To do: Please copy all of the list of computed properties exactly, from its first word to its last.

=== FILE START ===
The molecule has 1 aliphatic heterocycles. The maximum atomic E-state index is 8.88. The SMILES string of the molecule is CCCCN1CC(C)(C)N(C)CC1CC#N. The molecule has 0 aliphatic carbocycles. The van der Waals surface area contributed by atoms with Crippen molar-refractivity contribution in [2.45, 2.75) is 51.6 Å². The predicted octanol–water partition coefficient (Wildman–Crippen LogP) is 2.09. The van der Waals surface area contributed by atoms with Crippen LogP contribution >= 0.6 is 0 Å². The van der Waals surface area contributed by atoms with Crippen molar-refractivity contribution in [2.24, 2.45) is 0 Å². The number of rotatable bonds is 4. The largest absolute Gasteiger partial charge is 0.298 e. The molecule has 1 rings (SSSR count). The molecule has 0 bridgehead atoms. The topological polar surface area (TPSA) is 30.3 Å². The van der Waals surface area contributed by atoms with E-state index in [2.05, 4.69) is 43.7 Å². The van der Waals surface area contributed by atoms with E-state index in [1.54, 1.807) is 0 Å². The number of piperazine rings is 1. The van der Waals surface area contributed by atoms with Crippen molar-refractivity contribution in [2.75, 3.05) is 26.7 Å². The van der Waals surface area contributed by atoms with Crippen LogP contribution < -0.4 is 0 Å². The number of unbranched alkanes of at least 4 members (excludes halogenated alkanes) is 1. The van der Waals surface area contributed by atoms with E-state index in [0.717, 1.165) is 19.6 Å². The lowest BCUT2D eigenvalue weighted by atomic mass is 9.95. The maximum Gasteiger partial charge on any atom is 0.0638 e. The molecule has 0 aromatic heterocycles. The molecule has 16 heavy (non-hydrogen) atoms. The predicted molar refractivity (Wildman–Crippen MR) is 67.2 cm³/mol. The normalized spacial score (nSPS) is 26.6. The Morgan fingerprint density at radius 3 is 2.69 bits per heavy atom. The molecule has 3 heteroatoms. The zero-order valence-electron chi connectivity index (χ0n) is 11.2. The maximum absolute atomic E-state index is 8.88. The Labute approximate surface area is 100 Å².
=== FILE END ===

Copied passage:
The molecule has 1 aliphatic heterocycles. The maximum atomic E-state index is 8.88. The SMILES string of the molecule is CCCCN1CC(C)(C)N(C)CC1CC#N. The molecule has 0 aliphatic carbocycles. The van der Waals surface area contributed by atoms with Crippen molar-refractivity contribution in [2.45, 2.75) is 51.6 Å². The predicted octanol–water partition coefficient (Wildman–Crippen LogP) is 2.09. The van der Waals surface area contributed by atoms with Crippen LogP contribution >= 0.6 is 0 Å². The van der Waals surface area contributed by atoms with Crippen molar-refractivity contribution in [2.24, 2.45) is 0 Å². The number of rotatable bonds is 4. The largest absolute Gasteiger partial charge is 0.298 e. The molecule has 1 rings (SSSR count). The molecule has 0 bridgehead atoms. The topological polar surface area (TPSA) is 30.3 Å². The van der Waals surface area contributed by atoms with E-state index in [2.05, 4.69) is 43.7 Å². The van der Waals surface area contributed by atoms with E-state index in [1.54, 1.807) is 0 Å². The number of piperazine rings is 1. The van der Waals surface area contributed by atoms with Crippen molar-refractivity contribution in [2.75, 3.05) is 26.7 Å². The van der Waals surface area contributed by atoms with Crippen LogP contribution < -0.4 is 0 Å². The number of unbranched alkanes of at least 4 members (excludes halogenated alkanes) is 1. The van der Waals surface area contributed by atoms with E-state index in [0.717, 1.165) is 19.6 Å². The lowest BCUT2D eigenvalue weighted by atomic mass is 9.95. The maximum Gasteiger partial charge on any atom is 0.0638 e. The molecule has 0 aromatic heterocycles. The molecule has 16 heavy (non-hydrogen) atoms. The predicted molar refractivity (Wildman–Crippen MR) is 67.2 cm³/mol. The normalized spacial score (nSPS) is 26.6. The Morgan fingerprint density at radius 3 is 2.69 bits per heavy atom. The molecule has 3 heteroatoms. The zero-order valence-electron chi connectivity index (χ0n) is 11.2. The maximum absolute atomic E-state index is 8.88. The Labute approximate surface area is 100 Å².